You should analyze all the information you come across - regardless of whether you're looking for information for academic, professional, or personal reasons. Evaluating information encourages you to think critically about whether or not it is factual and reliable.
A perk of utilizing the library's resources and databases are the filters that you can utilize. Most databases allow you to search for peer-reviewed sources only. If you limit your searches to peer-reviewed content only, that means some of the evaluation and vetting has been done for you. instead, you can then focus on whether or not it is current enough and relevant to your needs.
However, if you are utilizing information on the world wide web, you'll need to be extra vigilant and cautious. Generally speaking, anyone can publish anything on the internet. That means that most of what you'll find there is published without any type of formal review process.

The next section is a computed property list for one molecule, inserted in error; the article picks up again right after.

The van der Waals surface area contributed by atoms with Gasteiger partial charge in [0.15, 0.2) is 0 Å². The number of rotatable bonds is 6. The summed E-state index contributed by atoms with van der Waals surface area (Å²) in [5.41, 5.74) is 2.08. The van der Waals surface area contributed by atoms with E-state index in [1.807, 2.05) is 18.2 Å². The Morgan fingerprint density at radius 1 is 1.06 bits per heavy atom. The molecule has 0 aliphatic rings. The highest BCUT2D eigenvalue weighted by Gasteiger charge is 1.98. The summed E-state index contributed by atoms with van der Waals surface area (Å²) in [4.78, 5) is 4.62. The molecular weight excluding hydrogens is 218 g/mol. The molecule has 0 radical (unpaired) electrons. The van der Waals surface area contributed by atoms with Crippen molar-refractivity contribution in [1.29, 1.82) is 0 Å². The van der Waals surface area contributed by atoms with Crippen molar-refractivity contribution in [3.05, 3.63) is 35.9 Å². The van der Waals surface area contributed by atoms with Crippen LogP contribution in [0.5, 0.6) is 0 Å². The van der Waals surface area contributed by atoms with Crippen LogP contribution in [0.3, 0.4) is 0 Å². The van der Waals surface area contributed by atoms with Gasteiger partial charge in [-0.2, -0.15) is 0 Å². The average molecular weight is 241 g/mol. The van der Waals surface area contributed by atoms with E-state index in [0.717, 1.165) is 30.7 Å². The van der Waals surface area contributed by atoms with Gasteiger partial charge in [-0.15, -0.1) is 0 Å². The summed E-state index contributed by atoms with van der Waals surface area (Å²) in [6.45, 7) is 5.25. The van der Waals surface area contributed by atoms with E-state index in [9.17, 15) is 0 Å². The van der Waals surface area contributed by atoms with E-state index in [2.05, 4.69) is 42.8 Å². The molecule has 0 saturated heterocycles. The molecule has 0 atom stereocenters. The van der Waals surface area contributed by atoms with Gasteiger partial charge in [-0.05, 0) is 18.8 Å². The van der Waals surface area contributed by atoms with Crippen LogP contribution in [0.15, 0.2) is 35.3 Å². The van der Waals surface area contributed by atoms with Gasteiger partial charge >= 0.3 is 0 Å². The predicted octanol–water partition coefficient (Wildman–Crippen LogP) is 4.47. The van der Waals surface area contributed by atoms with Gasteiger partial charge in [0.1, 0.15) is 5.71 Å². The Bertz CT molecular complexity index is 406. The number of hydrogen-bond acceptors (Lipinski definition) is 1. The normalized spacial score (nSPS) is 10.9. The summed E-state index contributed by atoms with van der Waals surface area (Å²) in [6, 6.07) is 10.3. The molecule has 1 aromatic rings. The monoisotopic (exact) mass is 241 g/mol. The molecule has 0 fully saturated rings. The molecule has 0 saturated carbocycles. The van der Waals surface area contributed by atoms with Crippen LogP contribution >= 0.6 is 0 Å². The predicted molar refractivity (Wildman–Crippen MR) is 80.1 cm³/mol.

There are evaluation systems that you can utilize to assist you with resource selection. As an example, the CRAAP method is displayed below. A list of other popular evaluation systems can be located at the bottom of this box.
When using the CRAAP method, you'll want to consider the following:
1. Currency - the timeliness of the information
2. Relevance - the importance of the information for your needs
3. Authority - the source of the information
4. Accuracy - the reliability, truthfulness and correctness of the information
5. Purpose - the reason the information exists